Monday, December 19, 2011


Photo credit Gérard Blot courtesy Eni and Comune di Milano

Milano: Palazzo Marino – George de la Tour exhibition.  For the first time in Italy the "The Nativity" by Georges de la Tour (1593-1652) is on display (until January 8 2012) accompanied by one of the most famous masterpieces by the artist from Lorraine, "St. Joseph the Carpenter". The special event for the traditional Christmas exhibition at Palazzo Marino was organized by Eni with the collaboration of the Municipality of Milano and the Louvre and curated by Valeria Merlini and Daniela Storti.  There is little documentary evidence about the life of the artist, whose training and background remain shrouded in mystery. There is a continuing hypothesis that he may have travelled to Italy where he came into contact with the work of the great Caravaggio, to whom reference is always made in any critical analysis of de la Tour's work. The Nativity was added to the collection of the Louvre in 1926 after being attributed to La Tour by Hermann Voss, the great German art historian who, in 1915, had brought the artist back from the oblivion into which he had fallen.

Photo credit Gérard Blot courtesy Eni and Comune di Milano

George de la Tour: - The Nativity - a detail: The theme of the nocturnal adoration of the shepherds was one that spread out from Italy, starting in the early sixteenth century with Correggio's celebrated Adoration of the Shepherds, held in Dresden and commonly known as The Night. But, in the magical atmosphere of the work of Georges de La Tour, in the intimate and restrained domesticity of the scene, the Franco-Flemish stylistic tradition plays an important role. 

Photo credit Gérard Blot courtesy Eni and Comune di Milano
George de la Tour: St Joseph the Carpenter – a detail.  Also in the perhaps better known work, St Joseph the Carpenter, the warmth of the diffused light from the candle held by the young Jesus, who watches his putative father at work with admiration, is immersed in a night-time scene that was familiar to the Northern European tradition of the period. In the painting, the moving father-son relationship, also allows us to reflect on the iconographic character of the devotion to the Saint, the Son and the Cross, which is reflected in the work the Joseph is leaning over, in the manner of many of the religious texts of the period. Also from a technical perspective the work is perhaps the best example of a body of "candlelit" work by de la Tour. The light, which is hidden from the eyes of the observer by the hand of the Child and is spread across his face, which becomes the true source of the luminosity of a familiar and intimate scene, made transcendent. Visitors will be able to admire these two paintings against a dedicated backdrop, with carefully selected materials, that gives them the appropriate space to be fully appreciated.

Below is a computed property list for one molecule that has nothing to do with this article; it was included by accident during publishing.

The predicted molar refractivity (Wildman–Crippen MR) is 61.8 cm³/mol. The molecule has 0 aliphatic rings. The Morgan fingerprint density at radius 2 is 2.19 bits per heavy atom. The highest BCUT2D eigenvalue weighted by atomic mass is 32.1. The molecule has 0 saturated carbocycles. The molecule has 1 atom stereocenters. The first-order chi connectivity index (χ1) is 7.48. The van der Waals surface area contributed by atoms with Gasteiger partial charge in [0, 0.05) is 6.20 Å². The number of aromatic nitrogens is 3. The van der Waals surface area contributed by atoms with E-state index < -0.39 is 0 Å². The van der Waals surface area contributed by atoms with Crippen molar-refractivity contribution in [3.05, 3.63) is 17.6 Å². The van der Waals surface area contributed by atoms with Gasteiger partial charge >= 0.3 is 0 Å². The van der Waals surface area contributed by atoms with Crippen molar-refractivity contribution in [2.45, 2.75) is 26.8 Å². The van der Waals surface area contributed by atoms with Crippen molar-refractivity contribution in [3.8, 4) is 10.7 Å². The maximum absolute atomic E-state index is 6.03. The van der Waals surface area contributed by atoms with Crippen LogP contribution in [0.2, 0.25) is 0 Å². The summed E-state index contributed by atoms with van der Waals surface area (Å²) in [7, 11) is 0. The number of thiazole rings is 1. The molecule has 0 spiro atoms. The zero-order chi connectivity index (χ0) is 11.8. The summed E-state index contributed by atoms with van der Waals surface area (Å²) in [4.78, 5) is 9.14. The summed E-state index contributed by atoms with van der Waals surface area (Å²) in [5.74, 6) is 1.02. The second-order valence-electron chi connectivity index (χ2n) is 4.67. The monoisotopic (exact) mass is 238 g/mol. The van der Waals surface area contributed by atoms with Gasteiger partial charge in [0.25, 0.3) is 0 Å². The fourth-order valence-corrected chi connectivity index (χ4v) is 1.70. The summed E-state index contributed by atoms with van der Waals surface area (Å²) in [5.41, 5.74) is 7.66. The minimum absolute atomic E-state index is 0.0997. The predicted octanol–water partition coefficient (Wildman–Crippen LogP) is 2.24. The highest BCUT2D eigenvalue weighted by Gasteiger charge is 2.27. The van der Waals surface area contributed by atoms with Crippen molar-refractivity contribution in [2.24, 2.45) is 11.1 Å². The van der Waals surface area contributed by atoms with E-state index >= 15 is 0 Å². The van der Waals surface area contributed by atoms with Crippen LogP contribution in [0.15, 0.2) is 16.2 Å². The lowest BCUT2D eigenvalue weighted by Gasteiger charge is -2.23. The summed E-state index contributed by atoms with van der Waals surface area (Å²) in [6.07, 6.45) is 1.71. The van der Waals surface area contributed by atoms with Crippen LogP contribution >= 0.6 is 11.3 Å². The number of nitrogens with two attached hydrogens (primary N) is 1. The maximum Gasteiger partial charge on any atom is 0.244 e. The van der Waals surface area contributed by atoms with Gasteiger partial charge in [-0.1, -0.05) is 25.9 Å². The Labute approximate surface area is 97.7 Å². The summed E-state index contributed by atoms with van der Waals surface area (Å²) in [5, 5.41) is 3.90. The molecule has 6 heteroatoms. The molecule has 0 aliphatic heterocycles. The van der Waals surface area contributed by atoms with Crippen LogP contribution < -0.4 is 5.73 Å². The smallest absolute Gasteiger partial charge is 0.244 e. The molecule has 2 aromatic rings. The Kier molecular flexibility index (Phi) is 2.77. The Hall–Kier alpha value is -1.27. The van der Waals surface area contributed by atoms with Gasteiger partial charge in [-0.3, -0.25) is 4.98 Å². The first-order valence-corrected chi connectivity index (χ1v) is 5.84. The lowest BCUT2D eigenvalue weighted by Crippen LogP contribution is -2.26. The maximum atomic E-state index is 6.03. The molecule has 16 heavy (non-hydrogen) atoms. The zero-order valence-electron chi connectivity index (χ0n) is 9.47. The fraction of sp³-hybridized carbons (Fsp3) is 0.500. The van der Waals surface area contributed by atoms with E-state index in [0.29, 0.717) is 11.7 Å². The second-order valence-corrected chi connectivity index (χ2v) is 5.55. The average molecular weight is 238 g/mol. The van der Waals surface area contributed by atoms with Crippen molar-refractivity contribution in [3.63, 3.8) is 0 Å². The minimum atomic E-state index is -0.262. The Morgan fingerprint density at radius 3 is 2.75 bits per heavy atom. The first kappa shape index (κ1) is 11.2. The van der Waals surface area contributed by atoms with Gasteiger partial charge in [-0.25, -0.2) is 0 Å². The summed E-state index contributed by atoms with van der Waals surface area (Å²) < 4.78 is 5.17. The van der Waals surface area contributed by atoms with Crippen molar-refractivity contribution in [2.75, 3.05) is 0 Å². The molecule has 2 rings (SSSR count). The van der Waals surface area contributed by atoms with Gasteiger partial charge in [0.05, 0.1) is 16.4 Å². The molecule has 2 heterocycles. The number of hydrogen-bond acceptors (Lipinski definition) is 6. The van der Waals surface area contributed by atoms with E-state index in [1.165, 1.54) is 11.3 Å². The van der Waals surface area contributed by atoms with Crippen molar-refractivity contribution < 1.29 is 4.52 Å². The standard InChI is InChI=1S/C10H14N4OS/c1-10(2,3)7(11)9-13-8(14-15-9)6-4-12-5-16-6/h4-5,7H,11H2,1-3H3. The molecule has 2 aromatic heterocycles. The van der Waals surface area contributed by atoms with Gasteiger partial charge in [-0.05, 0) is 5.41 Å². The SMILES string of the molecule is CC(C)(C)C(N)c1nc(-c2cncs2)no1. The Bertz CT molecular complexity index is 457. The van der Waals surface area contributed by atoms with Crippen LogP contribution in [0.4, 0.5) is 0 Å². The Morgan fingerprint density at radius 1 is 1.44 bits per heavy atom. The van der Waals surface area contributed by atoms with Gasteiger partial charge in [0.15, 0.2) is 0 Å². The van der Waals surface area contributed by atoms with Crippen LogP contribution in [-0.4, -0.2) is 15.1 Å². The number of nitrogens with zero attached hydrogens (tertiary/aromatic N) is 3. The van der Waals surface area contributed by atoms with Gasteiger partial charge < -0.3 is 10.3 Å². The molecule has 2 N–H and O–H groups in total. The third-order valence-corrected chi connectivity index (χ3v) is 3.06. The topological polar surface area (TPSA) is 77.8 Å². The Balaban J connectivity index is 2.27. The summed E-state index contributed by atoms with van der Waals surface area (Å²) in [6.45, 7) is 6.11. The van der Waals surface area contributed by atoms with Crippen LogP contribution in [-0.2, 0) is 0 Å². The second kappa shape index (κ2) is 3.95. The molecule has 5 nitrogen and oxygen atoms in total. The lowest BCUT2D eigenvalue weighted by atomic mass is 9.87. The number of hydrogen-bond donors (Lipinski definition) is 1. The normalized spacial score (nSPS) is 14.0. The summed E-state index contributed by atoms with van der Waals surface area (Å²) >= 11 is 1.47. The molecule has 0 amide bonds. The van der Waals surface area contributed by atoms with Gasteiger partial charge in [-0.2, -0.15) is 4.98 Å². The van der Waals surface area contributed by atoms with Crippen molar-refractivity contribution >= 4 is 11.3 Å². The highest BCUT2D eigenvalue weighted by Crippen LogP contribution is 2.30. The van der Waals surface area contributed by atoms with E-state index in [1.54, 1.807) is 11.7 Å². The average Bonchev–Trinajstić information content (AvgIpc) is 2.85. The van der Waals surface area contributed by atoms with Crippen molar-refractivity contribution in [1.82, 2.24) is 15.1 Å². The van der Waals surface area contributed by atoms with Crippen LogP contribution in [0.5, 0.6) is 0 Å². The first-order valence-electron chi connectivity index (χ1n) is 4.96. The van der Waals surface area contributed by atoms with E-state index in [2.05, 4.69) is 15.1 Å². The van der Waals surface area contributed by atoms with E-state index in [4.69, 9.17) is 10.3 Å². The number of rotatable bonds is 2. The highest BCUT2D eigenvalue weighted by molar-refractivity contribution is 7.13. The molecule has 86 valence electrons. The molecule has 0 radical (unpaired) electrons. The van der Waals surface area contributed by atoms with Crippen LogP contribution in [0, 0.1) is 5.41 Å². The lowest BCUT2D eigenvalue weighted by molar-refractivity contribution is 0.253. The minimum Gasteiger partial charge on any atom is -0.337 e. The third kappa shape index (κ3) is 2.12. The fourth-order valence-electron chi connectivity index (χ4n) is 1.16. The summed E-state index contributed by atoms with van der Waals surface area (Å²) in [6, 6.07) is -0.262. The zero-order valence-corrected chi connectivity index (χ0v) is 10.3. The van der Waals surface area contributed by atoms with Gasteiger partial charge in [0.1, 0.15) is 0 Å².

Photo credit Gérard Blot courtesy Eni and Comune di Milano

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